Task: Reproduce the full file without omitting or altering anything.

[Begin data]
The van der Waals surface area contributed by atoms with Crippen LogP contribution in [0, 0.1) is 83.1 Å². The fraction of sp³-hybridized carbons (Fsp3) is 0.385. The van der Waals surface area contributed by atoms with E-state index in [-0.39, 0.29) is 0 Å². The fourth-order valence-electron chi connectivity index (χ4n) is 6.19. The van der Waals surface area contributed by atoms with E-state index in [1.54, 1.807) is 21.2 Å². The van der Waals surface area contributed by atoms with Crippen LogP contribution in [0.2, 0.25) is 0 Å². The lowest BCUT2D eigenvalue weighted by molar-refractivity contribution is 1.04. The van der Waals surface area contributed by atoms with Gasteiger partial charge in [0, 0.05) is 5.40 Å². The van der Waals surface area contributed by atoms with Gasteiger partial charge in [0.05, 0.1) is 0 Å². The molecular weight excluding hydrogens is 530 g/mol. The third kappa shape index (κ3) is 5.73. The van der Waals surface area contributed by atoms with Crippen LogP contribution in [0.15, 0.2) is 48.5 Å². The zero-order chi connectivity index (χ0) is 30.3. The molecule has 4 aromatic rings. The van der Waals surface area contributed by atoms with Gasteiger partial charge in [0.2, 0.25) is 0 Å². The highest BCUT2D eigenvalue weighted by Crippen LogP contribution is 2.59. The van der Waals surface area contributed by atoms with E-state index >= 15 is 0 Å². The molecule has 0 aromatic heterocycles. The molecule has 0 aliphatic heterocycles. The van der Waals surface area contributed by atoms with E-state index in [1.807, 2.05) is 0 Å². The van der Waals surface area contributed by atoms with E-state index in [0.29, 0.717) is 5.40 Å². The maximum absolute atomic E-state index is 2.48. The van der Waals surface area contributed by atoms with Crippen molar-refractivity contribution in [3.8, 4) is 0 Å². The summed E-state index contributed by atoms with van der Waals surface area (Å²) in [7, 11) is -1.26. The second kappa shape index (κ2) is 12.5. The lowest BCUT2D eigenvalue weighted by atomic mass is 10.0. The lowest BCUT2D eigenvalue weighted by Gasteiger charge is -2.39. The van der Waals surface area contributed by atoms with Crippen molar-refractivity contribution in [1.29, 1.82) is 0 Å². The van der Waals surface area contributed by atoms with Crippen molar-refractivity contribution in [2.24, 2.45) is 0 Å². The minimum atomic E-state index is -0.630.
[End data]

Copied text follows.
The van der Waals surface area contributed by atoms with Crippen LogP contribution in [0, 0.1) is 83.1 Å². The fraction of sp³-hybridized carbons (Fsp3) is 0.385. The van der Waals surface area contributed by atoms with E-state index in [-0.39, 0.29) is 0 Å². The fourth-order valence-electron chi connectivity index (χ4n) is 6.19. The van der Waals surface area contributed by atoms with E-state index in [1.54, 1.807) is 21.2 Å². The van der Waals surface area contributed by atoms with Crippen LogP contribution in [0.2, 0.25) is 0 Å². The lowest BCUT2D eigenvalue weighted by molar-refractivity contribution is 1.04. The van der Waals surface area contributed by atoms with Gasteiger partial charge in [0, 0.05) is 5.40 Å². The van der Waals surface area contributed by atoms with Gasteiger partial charge in [0.05, 0.1) is 0 Å². The molecular weight excluding hydrogens is 530 g/mol. The third kappa shape index (κ3) is 5.73. The van der Waals surface area contributed by atoms with Crippen LogP contribution in [0.15, 0.2) is 48.5 Å². The zero-order chi connectivity index (χ0) is 30.3. The molecule has 4 aromatic rings. The van der Waals surface area contributed by atoms with Gasteiger partial charge in [0.2, 0.25) is 0 Å². The highest BCUT2D eigenvalue weighted by Crippen LogP contribution is 2.59. The van der Waals surface area contributed by atoms with E-state index >= 15 is 0 Å². The molecule has 0 aromatic heterocycles. The molecule has 0 aliphatic heterocycles. The van der Waals surface area contributed by atoms with E-state index in [1.807, 2.05) is 0 Å². The van der Waals surface area contributed by atoms with E-state index in [0.29, 0.717) is 5.40 Å². The maximum absolute atomic E-state index is 2.48. The van der Waals surface area contributed by atoms with Crippen molar-refractivity contribution in [3.8, 4) is 0 Å². The summed E-state index contributed by atoms with van der Waals surface area (Å²) in [7, 11) is -1.26. The second kappa shape index (κ2) is 12.5. The lowest BCUT2D eigenvalue weighted by atomic mass is 10.0. The lowest BCUT2D eigenvalue weighted by Gasteiger charge is -2.39. The van der Waals surface area contributed by atoms with Crippen molar-refractivity contribution in [1.29, 1.82) is 0 Å². The van der Waals surface area contributed by atoms with Crippen molar-refractivity contribution in [2.24, 2.45) is 0 Å². The minimum atomic E-state index is -0.630.